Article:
By Phil Marsh

Wolverton - The Lost Railway Town that may find itself hosting the Chinese Railway Corporation

Published: 8th December 2016

Government scrutinises Milton Keynes Council Planning decision to demolish Wolverton Railway Works has reported on the probable demise of the World's oldest and longest continually open main line railway works at Wolverton. It opened in 1838 and is located 53 miles north of London on the West Coast Main Line. Milton Keynes Council planners approved an application from property developers St Modwen, who own the railway works, to demolish it all and build up to 375 dwellings and a new railway works. The existing railway works is entirely within a Conservation Area along with the railway built housing estate next to it.

Local book author Brian Dunleavy has sent an account from his book, 'The lost Streets of Wolverton' to enable readers to sample why Wolverton was created. And In a complete coincidence, November, a map dated 1840 of Wolverton Works and the first few houses was found in an attic which perfectly illustrates Mr Dunleavy's book.

The Lost Streets of Wolverton ISBN: 978-1-909054-00-4 and he is now working on a new book about Wolverton’s first century entitle Pure Republic - due in 2017.

Wolverton Station c. 1844

178 years ago work began on a maintenance depot on a green field site about a mile away from the old village of Wolverton. It was called the engine shed but it was in fact a large complex of workshops and offices built around a quadrangle.

After it was completed in 1839 work began on new housing stock and a new community started to emerge. There was a sense at the beginning that they were making it up as they went along, but in 1840 the LBR hired a company of Birmingham surveyors to properly lay out the new town on the available 22½ acres.

Soon the new redbrick town became something of a wonder for travellers who stopped at the station for refreshments while their engine was being changed. Indeed the Refreshment Rooms as they were known, employing 30 busy women, became the subject of articles, letters and even one romantic novel. By the mid-1840s this new town had a variety of housing stock, shops, schools, a church, pubs, a market house, a reading room and the second Mechanics Institute foundation in the country.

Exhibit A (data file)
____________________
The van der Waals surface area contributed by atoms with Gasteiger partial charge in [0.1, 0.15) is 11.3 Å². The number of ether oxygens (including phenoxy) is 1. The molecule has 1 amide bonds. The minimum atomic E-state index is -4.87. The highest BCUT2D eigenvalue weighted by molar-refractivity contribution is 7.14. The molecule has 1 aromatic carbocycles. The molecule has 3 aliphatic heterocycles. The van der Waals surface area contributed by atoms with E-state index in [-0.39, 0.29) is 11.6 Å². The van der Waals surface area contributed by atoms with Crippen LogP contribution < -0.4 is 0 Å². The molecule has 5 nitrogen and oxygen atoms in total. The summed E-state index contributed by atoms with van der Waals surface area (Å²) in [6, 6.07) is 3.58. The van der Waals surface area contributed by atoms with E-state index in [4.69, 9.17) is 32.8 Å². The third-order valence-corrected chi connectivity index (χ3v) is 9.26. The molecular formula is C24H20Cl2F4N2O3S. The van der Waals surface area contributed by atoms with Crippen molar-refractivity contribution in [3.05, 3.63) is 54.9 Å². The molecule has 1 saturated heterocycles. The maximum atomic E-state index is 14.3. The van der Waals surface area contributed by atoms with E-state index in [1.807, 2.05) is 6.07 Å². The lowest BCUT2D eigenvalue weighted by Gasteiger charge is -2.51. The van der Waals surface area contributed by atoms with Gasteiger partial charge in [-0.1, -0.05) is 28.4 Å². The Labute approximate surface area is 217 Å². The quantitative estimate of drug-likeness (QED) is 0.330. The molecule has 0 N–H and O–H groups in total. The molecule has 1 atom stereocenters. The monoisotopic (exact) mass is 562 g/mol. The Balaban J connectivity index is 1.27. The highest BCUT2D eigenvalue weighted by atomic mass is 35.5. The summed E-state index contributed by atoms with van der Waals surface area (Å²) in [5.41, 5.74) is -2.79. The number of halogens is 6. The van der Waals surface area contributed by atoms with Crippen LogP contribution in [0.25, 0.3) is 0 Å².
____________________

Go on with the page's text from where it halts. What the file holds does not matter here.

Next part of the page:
This was Wolverton Station and before the end of the first decade the population dwarfed the old village and overtook the established nearby towns of Stony Stratford and Newport Pagnell. Today we learn that the slow erosion of the railway works will now become complete and that no vestige of its former railway presence will remain.

The Wolverton works underwent considerable expansion in the 19th century. After J E McConnell became superintendent in 1846 (more or less at the same time that the London and Birmingham Railway merged into the larger L&NWR), the plant began to manufacture locomotives and this continued until 1871 when an L&NWR rationalisation concentrated carriage building at Wolverton and locomotive building at Crewe.

Even so, the works continued to expand, eventually stretching almost a mile along the banks of the canal. At its peak a century ago, the works employed 5,000 men and supported an urban population that was rare in rural Buckinghamshire. It became the second largest town in the county - only High Wycombe was larger. Wolverton people could feel justly proud of their railway heritage, and despite the burdens of two world wars, Wolverton was still very much a railway town at the time of nationalisation in 1948.